Afterward, Adam then explains to agent Doyle that the reason he has lured Doyle out to the Rose Garden is because he has not been a good man. When Adam touches Doyle, Adam’s touch reveals that Doyle has killed his mother in cold blood. We also see the flashbacks of all the other demons killed throughout the film and their bad deeds as well. As insane as the story might appear there also seems to be some truth behind what Adam has been saying all these years.

In addition to a great plot, the performances within the film are magnificent. I must start off with one of the stars and director of the film, Bill Paxton. Despite the subject matter, Paxton has a way of delivering the material with ease. A sincerity there that I am not sure most other actors could have pulled off with such ease.

Then the two boys within the film who play the younger versions of Adam and Fenton. Both Matt O’Leary and Jeremy Sumpter do a fantastic job in their roles. As stated before with Paxton, I cannot fathom having to pay such a role and remain sincere. After all, the film asks that children deal with the fact God has asked them to kill demons that one cannot truly tell is a demon, but merely a human at first, would be crazy enough as an adult.

Furthermore, when one has to deal with such situations as a child and take over for their father one day is an entirely different story. The fact Fenton feels his father is crazy is something that any child would think in such a situation. If the film did not touch on this through one of the children it would be far less realistic. If Paxton handled the subject matter any differently the film would not have been as successful.

Last, but not least I must mention Matthew McConaughey’s performance. Considering the twist ending, McConaughey plays his role perfectly. Never once does his character give anything away, but merely tells the story agent Doyle wanted to hear. He continues to make the courageous film work on its many levels of complexity and remain sincere as Paxton within his role.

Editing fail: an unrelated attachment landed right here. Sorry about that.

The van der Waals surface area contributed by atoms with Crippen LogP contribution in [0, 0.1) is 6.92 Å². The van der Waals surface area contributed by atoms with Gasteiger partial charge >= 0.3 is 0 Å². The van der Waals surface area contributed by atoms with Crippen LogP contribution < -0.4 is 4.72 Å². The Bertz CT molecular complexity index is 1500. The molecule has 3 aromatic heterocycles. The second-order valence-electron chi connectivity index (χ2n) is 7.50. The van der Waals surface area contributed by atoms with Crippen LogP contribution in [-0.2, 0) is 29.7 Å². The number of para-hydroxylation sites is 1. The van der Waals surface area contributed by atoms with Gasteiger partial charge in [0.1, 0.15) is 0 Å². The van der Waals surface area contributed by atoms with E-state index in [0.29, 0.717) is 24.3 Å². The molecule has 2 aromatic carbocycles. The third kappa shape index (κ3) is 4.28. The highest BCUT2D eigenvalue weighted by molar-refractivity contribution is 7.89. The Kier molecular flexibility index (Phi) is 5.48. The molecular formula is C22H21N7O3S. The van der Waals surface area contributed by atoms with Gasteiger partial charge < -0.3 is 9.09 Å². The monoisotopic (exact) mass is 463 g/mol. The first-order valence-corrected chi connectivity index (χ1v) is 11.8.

Frailty is a film that manages to take some risky subject matter and make it work. This is one film that I have not been able to get entirely out of my mind since the first viewing. With the complexities and issues that the film brings up, this is a piece that will have viewers talking for a long time to come. If nothing else the film will definitely make someone look at the father/son relationship dynamic far differently.

Advertisements

2 thoughts on “Frailty film review

Add yours

    1. I can see why you would say that. I became so intrigued by the story I needed and wanted to know more. And however many views later I still feel that way. Super creepy to think about. I always try to put myself in the shoes of the kids and wonder what path I would have taken and that’s just…such a weird place to be lol. Thank you! I appreciate that. 🙂

      Like

Leave a Reply

Fill in your details below or click an icon to log in:

WordPress.com Logo

You are commenting using your WordPress.com account. Log Out /  Change )

Google+ photo

You are commenting using your Google+ account. Log Out /  Change )

Twitter picture

You are commenting using your Twitter account. Log Out /  Change )

Facebook photo

You are commenting using your Facebook account. Log Out /  Change )

Connecting to %s

Blog at WordPress.com.

Up ↑

%d bloggers like this: